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    Author(s): Theodore J. Weller; Shonene A. Scott; Thomas J. Rodhouse; Patricia C. Ormsbee; Jan M. Zinck
    Date: 2007
    Source: Acta Chiropterologica. 9(1): 133–147
    Publication Series: Miscellaneous Publication
    PDF: Download Publication  (790 KB)


    Recent advances in molecular techniques have provided new tools for confirming species identities, however they can be expensive and results are not immediately available. Myotis lucificugus and M. yumanensis are morphologically cryptic species of bats sympatric in western North America that can be difficult to distinguish in the field. We valuated a set of models that used morphological and echolocation call characters obtained in the field to predict species identity as determined by DNA analysis. We constructed models using data from 98 M. lucifugus and 100 M. yumanensis captured throughout the Pacific Northwest from which we had obtained high-quality, time-expansion recordings of their echolocation calls. The best model for distinguishing the species combined forearm length and characteristic frequency of echolocation calls and was able to identify 92% of M. lucifugus and 91% of M. yumanensis individuals, with ¡Ý 95% confidence. We evaluated the applicability of our model by testing it on additional datasets. Our model correctly classified 83% of M. lucifugus (n = 30) and 93% of M. yumanensis (n = 29) individuals captured in north-central Oregon, whose echolocation calls were recorded using a zero-crossings echolocation detection system. It also correctly classified 86% of M. lucifugus (n = 22) and 85% of M. yumanensis (n = 26) individuals, captured throughout our study area, for which only poor-quality time-expansion recordings of echolocation calls were obtained. Combining morphometrics with echolocation call characteristics may be a useful approach for distinguishing among pairs of cryptic species of bats in other areas.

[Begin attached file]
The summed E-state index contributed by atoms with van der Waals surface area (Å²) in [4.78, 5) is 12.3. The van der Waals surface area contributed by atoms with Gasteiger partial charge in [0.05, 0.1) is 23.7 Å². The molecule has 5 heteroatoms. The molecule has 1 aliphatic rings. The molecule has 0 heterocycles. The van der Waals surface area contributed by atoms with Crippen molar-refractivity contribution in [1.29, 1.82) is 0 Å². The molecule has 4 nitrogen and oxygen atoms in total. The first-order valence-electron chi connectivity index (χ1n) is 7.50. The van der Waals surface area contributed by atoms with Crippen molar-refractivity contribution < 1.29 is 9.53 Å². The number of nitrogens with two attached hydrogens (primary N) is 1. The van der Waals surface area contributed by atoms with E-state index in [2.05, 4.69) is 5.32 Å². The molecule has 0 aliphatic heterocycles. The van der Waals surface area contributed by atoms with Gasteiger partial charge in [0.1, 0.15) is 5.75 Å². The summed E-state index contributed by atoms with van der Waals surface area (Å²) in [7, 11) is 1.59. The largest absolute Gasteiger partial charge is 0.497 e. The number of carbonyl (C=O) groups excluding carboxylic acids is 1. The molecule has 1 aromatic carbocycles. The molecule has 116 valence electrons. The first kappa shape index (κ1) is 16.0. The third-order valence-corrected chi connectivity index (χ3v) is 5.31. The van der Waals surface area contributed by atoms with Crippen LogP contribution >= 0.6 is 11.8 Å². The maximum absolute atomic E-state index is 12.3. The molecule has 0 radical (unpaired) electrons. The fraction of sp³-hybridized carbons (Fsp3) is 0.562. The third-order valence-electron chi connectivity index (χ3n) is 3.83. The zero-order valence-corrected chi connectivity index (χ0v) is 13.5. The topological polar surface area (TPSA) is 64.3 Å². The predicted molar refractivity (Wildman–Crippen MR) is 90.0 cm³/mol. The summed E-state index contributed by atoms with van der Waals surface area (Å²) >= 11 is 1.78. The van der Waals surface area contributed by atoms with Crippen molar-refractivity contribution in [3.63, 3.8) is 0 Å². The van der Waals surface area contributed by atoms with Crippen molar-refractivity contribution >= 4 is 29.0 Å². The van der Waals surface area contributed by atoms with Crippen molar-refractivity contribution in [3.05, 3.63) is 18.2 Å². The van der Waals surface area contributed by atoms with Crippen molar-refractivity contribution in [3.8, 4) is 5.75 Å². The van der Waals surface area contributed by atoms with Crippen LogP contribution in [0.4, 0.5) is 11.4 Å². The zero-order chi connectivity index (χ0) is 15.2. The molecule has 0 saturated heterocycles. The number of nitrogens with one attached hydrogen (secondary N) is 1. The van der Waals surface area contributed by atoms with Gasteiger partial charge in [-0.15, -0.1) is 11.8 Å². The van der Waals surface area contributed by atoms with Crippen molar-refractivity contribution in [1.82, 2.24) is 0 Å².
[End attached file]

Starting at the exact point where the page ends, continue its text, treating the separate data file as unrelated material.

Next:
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    Weller, Theodore J.; Scott, Shonene A.; Rodhouse, Thomas J.; Ormsbee, Patricia C.; Zinck, Jan M. 2007. Field identification of the cryptic vespertilionid bats, Myotis lucifugus and M. yumanensis. Acta Chiropterologica. 9(1): 133–147


    cryptic species, echolocation, geographic variation, mtDNA, species identification, Myotis lucifugus, M. yumanensis

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